morning, with two regiments (1,200 strong in all) and a battery of artillery, which will make his force in addition to his infantry, six companies of cavalry and nine pieces of artillery, among hem four Napoleons.
The first report from Colonel Hinton was that there were 10,000 men. The next was in the same spirit, calling for re-enforcements; now it appears that the does not think it so formidable. The infantry under his command-State troops-it seems were scatterer over the country upon the appearance of the enemy, and were not collected; fact is, they are not to be depended on, and I will send some competent officers there.
In meantime I keep Barton's brigade at this point, ready to re-enforce if necessary, or to be brought back to Petersburg, should this only be a feint.
The expedition under General Ransom will return within a week, and if successful in driving off the gunboats, I very much desire that torpedoes may be furnished atonce, so as to obstruct the river below Winton. Otherwise, shold they make it a base of operations, it will lose us a very valuable country for supplies, and will compel us to keep constantly a strong force at this point. We cannot occupy it with our present limited numbers. It will be necessary, of course, to keep some good cavalry and artillery in that neighborhood.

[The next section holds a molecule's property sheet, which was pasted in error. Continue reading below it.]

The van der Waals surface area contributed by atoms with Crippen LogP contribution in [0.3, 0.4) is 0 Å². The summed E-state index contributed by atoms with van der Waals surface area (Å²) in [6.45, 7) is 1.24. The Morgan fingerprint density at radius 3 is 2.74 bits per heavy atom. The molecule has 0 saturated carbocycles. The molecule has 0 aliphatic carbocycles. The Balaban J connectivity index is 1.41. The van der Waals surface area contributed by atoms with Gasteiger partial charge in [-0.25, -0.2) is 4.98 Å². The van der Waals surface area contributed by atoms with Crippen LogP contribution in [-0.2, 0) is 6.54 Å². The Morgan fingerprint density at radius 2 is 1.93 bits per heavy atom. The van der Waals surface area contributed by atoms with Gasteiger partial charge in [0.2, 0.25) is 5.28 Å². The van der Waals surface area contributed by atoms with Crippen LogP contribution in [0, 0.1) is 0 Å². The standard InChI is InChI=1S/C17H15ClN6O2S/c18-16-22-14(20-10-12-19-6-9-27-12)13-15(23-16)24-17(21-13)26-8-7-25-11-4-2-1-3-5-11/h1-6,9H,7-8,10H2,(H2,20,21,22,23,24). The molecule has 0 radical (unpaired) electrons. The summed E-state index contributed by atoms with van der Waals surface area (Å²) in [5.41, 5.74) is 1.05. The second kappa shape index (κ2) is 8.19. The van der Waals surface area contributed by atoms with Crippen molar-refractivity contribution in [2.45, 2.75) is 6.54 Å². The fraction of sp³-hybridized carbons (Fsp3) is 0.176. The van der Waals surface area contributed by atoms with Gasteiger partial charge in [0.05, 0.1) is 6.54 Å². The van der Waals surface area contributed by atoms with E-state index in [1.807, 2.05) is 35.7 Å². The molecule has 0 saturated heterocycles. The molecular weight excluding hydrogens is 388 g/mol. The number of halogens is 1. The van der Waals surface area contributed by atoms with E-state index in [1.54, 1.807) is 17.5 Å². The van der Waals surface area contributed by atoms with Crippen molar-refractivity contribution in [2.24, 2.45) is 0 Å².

I return to Petersburg to-day if no more important developments are made.
I sent down to Ivor, to Colonel Herbert, before coming here, to move a body of cavalry, infantry, and battery of artillery toward Suffolk, to-night or as soon as possible. I could not uncover the line of the Blackwater by sending troops to the right, and I deemed it best to make a small demonstration myself to the front in that direction.
I forward this letter by Captain Baird, assistant quartermaster.
I am, general, very respectfully, your obedient servant,
GEO. E. PICKETT,
HEADQUARTERS ARMY OF NORTHERN VIRGINIA,
November 10, 1863.
Honorable JAMES A. SEDDON,
Secretary of War, Richmond, Va.:
SIR: I beg leave to urge upon your attention the fact that many of our men in this army are still barefooted, and the wheather has become very cold. The shoes received a short time since relieved much hardship and added much to the efficiency of the army, but it is a matter of great importance to the comfort and health of the men that they should all be well shod and clothed in such weather as we may expect now for some months. Another subject gives me great anxiety also. Corn for our animals comes in very slowly, and I fear that unless the amount can be very much increased, we shall lose many horses and mules this winter. I would beg you, therefore, to urge on the officers who have charge of this matter to use great diligence and activity in bringing forward the corn from the south and elsewhere.
I am, very respectfully, your obedient servant,
R. E. LEE,